Background: Autism is a disorder characterized by pervasive delays in the development of language and socialization, and the presence of stereotyped, repetitive behaviors or nonfunctional interests. Although a multitude of treatments for autism exist, very few have been the subject of scientific research. The only treatment that has been supported by substantial empirical research is treatment based on applied behavior analysis (ABA).
Methods: This article describes components of comprehensive ABA treatment programs, reviews research on effectiveness, and discusses issues related to collaboration between ABA and psychiatry.
Results: ABA has been supported by several hundred single case experiments and an increasing number of between-groups studies. Comprehensive ABA treatment programs are comprised of multiple intervention procedures, such as discrete trial instruction and natural environment training, and are founded on basic principles of learning and motivation, such as positive reinforcement, extinction, stimulus control, and generalization. Clinicians in the fields of ABA and psychiatry have similar goals regarding client outcome, and several ABA measurement and analysis procedures produce information that may be useful to psychiatrists.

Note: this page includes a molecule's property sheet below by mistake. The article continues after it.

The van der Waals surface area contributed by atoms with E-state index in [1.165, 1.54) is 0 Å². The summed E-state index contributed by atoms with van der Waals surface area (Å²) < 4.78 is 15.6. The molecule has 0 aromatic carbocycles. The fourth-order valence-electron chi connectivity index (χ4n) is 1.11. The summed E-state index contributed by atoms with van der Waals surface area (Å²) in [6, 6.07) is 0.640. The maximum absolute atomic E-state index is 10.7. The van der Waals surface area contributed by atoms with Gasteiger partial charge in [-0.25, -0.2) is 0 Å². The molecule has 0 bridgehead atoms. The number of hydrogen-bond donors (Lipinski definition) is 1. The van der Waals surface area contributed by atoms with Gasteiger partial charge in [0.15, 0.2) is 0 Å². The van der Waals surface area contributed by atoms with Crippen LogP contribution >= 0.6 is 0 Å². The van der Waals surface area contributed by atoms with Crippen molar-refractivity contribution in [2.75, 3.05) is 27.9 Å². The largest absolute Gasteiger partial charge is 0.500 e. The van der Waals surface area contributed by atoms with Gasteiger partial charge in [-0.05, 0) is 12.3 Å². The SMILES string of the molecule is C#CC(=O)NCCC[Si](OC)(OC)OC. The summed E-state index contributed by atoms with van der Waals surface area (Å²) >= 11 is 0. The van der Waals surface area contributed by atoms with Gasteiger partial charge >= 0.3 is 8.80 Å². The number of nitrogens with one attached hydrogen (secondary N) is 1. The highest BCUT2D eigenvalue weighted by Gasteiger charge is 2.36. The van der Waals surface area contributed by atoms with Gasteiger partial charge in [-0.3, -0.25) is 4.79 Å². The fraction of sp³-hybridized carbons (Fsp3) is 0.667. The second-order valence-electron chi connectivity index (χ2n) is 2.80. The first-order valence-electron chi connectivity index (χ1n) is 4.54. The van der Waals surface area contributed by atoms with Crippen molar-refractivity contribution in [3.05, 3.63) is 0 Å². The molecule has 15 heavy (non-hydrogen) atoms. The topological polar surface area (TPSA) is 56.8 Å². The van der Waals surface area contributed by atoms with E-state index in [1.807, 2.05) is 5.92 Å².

Conclusions: ABA treatment programs for individuals with autism are supported by a significant amount of scientific evidence and are therefore recommended for use. Patient care would likely benefit from a greater degree of collaboration between practitioners in the fields of ABA and psychiatry.